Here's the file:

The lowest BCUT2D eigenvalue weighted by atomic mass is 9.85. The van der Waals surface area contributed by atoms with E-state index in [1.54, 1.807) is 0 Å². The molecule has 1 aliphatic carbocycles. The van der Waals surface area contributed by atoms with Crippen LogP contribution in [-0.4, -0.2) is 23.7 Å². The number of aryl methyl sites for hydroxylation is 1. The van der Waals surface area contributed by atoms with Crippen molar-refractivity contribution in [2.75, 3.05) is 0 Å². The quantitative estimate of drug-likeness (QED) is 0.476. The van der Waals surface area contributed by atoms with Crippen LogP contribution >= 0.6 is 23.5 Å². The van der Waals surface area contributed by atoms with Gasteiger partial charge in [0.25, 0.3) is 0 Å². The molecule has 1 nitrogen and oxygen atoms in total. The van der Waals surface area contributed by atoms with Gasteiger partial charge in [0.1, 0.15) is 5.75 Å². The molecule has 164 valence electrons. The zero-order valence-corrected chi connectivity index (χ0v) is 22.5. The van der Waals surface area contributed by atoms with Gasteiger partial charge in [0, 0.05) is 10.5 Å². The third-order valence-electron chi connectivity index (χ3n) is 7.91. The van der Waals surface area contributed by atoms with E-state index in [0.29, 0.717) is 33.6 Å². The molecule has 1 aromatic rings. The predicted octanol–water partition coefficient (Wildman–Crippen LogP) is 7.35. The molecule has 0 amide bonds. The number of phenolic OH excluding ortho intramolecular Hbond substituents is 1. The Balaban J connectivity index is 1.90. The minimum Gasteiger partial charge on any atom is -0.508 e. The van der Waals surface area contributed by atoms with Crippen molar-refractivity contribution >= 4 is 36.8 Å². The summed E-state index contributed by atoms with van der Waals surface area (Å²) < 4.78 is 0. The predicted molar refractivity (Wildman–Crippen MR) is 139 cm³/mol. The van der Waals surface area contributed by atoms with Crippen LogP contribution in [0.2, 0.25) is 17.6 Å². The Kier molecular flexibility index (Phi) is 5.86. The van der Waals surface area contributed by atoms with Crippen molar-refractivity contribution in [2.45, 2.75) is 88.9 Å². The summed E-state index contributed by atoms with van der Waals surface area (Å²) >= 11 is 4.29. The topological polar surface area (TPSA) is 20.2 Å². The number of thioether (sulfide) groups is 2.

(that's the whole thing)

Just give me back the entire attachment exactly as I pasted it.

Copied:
The lowest BCUT2D eigenvalue weighted by atomic mass is 9.85. The van der Waals surface area contributed by atoms with E-state index in [1.54, 1.807) is 0 Å². The molecule has 1 aliphatic carbocycles. The van der Waals surface area contributed by atoms with Crippen LogP contribution in [-0.4, -0.2) is 23.7 Å². The number of aryl methyl sites for hydroxylation is 1. The van der Waals surface area contributed by atoms with Crippen molar-refractivity contribution in [2.75, 3.05) is 0 Å². The quantitative estimate of drug-likeness (QED) is 0.476. The van der Waals surface area contributed by atoms with Crippen LogP contribution >= 0.6 is 23.5 Å². The van der Waals surface area contributed by atoms with Gasteiger partial charge in [0.25, 0.3) is 0 Å². The molecule has 1 nitrogen and oxygen atoms in total. The van der Waals surface area contributed by atoms with Gasteiger partial charge in [0.1, 0.15) is 5.75 Å². The molecule has 164 valence electrons. The zero-order valence-corrected chi connectivity index (χ0v) is 22.5. The van der Waals surface area contributed by atoms with Gasteiger partial charge in [0, 0.05) is 10.5 Å². The third-order valence-electron chi connectivity index (χ3n) is 7.91. The van der Waals surface area contributed by atoms with E-state index in [0.29, 0.717) is 33.6 Å². The molecule has 1 aromatic rings. The predicted octanol–water partition coefficient (Wildman–Crippen LogP) is 7.35. The molecule has 0 amide bonds. The number of phenolic OH excluding ortho intramolecular Hbond substituents is 1. The Balaban J connectivity index is 1.90. The minimum Gasteiger partial charge on any atom is -0.508 e. The van der Waals surface area contributed by atoms with Crippen molar-refractivity contribution >= 4 is 36.8 Å². The summed E-state index contributed by atoms with van der Waals surface area (Å²) < 4.78 is 0. The predicted molar refractivity (Wildman–Crippen MR) is 139 cm³/mol. The van der Waals surface area contributed by atoms with Crippen LogP contribution in [0.2, 0.25) is 17.6 Å². The Kier molecular flexibility index (Phi) is 5.86. The van der Waals surface area contributed by atoms with Crippen molar-refractivity contribution in [2.45, 2.75) is 88.9 Å². The summed E-state index contributed by atoms with van der Waals surface area (Å²) >= 11 is 4.29. The topological polar surface area (TPSA) is 20.2 Å². The number of thioether (sulfide) groups is 2.